An IDC Analysis 


New Delhi, 06 September 2005

The Indian Air Force is being exposed to foreign Air Forces and is savouring the experience. In November the USAF will be at the Kaliakunda airbase, to exercise and improve their systems and the preparations have been well reported from Japan's Kadena Air Base. It shows how the professional IAF is slowly pressing forward. Air Chief ACM SP Tyagi has defended the MiG 21s and the MOD approved the appointments of Air Marshal Nagalia as DCAS, who controls acquisitions. Air Marshal Major, the Air Officer Personnel, in the current seniortiy speculations is tipped to be next in line for Chief if the status quo remains. Finally all senior IAF posts were filled up and we congratulate and wish them well.

MISAWA AIR BASE, Japan –– Getting to know their U.S. counterparts before an exercise on their home turf in November, six members of India's air force visited Misawa from Aug. 21–27 as part of a bilateral exchange. The 13th Fighter Squadron and 610th Air Control Flight at Misawa each hosted two pilots, two controllers and two safety officers from various units in India. They toured base facilities and worksites, sampled American culture and cuisine and learned about day-to-day military operations at the Base, including flight operations, maintenance, air traffic control and crash recovery.

"A big part of it is to be familiar with how we operate so we can safely operate together during the exercise, as well as build some of the rapport and friendship that really make the exercise successful," said Lt. Col. Chuck Toplikar, 13th Fighter Squadron operations director. Misawa and Kadena Air Base on Okinawa Island are gearing up to send about 256 military personnel from the 35th Fighter Wing and 961st Airborne Warning and Control Systems, respectively, to Cope India, Nov. 7–19. The exercise marks the second year the two air forces will practice simulated combat flying between two types of aircraft. In February 2004, Elmendorf Air Force Base, Alaska, sent six F-15 Eagles to Gawalior.

This year, the exercise –– to be held at Kalaikunda base near Calcutta –– is being expanded in scope: Twelve F-16 CJs from Misawa are to take part, as is an E-3 AWACS aircraft from Kadena. At the Air Force Association's annual Air Warfare Symposium in February, Pacific Air Forces Commander Gen. Paul V. Hester said the training will be a large-force exercise. "We'll have people on the ground, people in the air. It will mark a growing respect between our nations as we work together," he said.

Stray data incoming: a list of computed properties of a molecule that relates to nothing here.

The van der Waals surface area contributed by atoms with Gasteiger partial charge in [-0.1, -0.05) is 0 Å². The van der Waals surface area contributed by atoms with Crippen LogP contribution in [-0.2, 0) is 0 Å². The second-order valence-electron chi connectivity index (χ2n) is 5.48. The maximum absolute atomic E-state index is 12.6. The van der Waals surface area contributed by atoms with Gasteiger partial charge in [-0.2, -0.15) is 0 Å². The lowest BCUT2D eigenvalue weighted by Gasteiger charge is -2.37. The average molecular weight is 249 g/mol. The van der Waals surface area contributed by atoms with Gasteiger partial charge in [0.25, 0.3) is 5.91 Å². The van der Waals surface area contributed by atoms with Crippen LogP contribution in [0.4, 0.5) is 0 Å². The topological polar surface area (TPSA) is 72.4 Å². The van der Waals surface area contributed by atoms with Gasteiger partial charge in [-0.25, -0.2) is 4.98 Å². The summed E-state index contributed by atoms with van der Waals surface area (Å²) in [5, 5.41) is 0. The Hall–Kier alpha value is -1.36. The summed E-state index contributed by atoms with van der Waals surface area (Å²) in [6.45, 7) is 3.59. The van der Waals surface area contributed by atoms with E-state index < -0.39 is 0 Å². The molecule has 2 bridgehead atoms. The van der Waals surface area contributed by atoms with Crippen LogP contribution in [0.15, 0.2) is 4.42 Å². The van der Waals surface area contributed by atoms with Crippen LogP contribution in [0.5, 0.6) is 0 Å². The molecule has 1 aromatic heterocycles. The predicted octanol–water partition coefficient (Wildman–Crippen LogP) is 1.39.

Last month's swap was mutual: The same week in August the Indian air force members came to Japan, Misawa and Kadena each sent one airman who will participate in the exercise to India. The two are getting to ride in a Russian-made SU-30 fighter, one of the Indian officers said.

Toplikar said, "It's getting to know each other, to know each other's cultures, getting to know how we think and operate, and continuing to build a friendship between the two countries as a whole." On their last day in Japan, the group met Lt. Gen. Bruce A. Wright, U.S. Forces Japan and 5th Air Force commander, and spent time with the Japan Air Self-Defense Force's 8th Tactical Squadron, based at Misawa.

Wing Commander and MiG-29 fighter pilot, said the whole week was wonderful.

"For me [the highlight] was riding in the F-16."

"Ride?" Toplikar said. "You flew it."

"I did get to fly, yes," Srinivas said, laughing.

Deputy Chief of Air Staff

AIR Marshal A. K. Nagalia, AVSM, VM, VSM, took over charge as Deputy Chief of Air Staff, at Air Headquarters, New Delhi with effect from August 24.

Air Marshal Nagalia was born on February 13, 1947 in Dehradun. He is an alumunus of National Defence Academy and was commissioned in the fighter stream of the Indian Air Force on June 2, 1968. He has about 4,500 hours of flying to his credit. In his initial tenures at he flew Hunter and MiG-21 aircraft. In 1974, he underwent the flying instructors' course. He has done an instructional tenure at Air Force Academy and also a deputation to Iraq as flying instructor. He has instructed on Kiran, PC-7 and L-39 aircraft.